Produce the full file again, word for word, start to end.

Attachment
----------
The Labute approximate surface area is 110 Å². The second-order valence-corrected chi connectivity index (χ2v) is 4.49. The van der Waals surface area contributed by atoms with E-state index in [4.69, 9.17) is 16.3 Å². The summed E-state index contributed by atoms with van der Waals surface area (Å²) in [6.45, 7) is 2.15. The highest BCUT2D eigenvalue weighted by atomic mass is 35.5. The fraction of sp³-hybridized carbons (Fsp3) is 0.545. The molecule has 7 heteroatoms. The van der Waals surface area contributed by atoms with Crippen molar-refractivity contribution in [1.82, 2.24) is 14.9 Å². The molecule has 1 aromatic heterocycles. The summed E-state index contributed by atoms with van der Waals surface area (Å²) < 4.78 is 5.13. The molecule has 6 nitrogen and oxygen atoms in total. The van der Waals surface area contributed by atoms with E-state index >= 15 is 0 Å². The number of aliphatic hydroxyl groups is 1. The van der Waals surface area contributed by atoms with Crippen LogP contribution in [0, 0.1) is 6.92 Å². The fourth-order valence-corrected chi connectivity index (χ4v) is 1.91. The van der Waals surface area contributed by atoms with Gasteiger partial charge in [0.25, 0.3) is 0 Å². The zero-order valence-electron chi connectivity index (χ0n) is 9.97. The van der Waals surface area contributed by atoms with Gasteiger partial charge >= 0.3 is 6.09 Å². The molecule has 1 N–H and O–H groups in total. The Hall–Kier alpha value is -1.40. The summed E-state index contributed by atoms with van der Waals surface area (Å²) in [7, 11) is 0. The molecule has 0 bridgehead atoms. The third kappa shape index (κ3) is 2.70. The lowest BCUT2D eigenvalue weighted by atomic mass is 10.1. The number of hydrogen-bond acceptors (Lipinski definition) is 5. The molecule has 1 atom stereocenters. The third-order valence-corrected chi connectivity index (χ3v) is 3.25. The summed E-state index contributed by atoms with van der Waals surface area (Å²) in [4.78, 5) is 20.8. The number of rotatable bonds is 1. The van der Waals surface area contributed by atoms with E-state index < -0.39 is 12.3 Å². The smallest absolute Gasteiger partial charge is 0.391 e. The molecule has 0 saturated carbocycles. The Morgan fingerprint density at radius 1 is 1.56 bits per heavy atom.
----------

The Labute approximate surface area is 110 Å². The second-order valence-corrected chi connectivity index (χ2v) is 4.49. The van der Waals surface area contributed by atoms with E-state index in [4.69, 9.17) is 16.3 Å². The summed E-state index contributed by atoms with van der Waals surface area (Å²) in [6.45, 7) is 2.15. The highest BCUT2D eigenvalue weighted by atomic mass is 35.5. The fraction of sp³-hybridized carbons (Fsp3) is 0.545. The molecule has 7 heteroatoms. The van der Waals surface area contributed by atoms with Crippen molar-refractivity contribution in [1.82, 2.24) is 14.9 Å². The molecule has 1 aromatic heterocycles. The summed E-state index contributed by atoms with van der Waals surface area (Å²) < 4.78 is 5.13. The molecule has 6 nitrogen and oxygen atoms in total. The van der Waals surface area contributed by atoms with E-state index >= 15 is 0 Å². The number of aliphatic hydroxyl groups is 1. The van der Waals surface area contributed by atoms with Crippen LogP contribution in [0, 0.1) is 6.92 Å². The fourth-order valence-corrected chi connectivity index (χ4v) is 1.91. The van der Waals surface area contributed by atoms with Gasteiger partial charge in [0.25, 0.3) is 0 Å². The zero-order valence-electron chi connectivity index (χ0n) is 9.97. The van der Waals surface area contributed by atoms with Gasteiger partial charge >= 0.3 is 6.09 Å². The molecule has 1 N–H and O–H groups in total. The Hall–Kier alpha value is -1.40. The summed E-state index contributed by atoms with van der Waals surface area (Å²) in [7, 11) is 0. The molecule has 0 bridgehead atoms. The third kappa shape index (κ3) is 2.70. The lowest BCUT2D eigenvalue weighted by atomic mass is 10.1. The number of hydrogen-bond acceptors (Lipinski definition) is 5. The molecule has 1 atom stereocenters. The third-order valence-corrected chi connectivity index (χ3v) is 3.25. The summed E-state index contributed by atoms with van der Waals surface area (Å²) in [4.78, 5) is 20.8. The number of rotatable bonds is 1. The van der Waals surface area contributed by atoms with E-state index < -0.39 is 12.3 Å². The smallest absolute Gasteiger partial charge is 0.391 e. The molecule has 0 saturated carbocycles. The Morgan fingerprint density at radius 1 is 1.56 bits per heavy atom.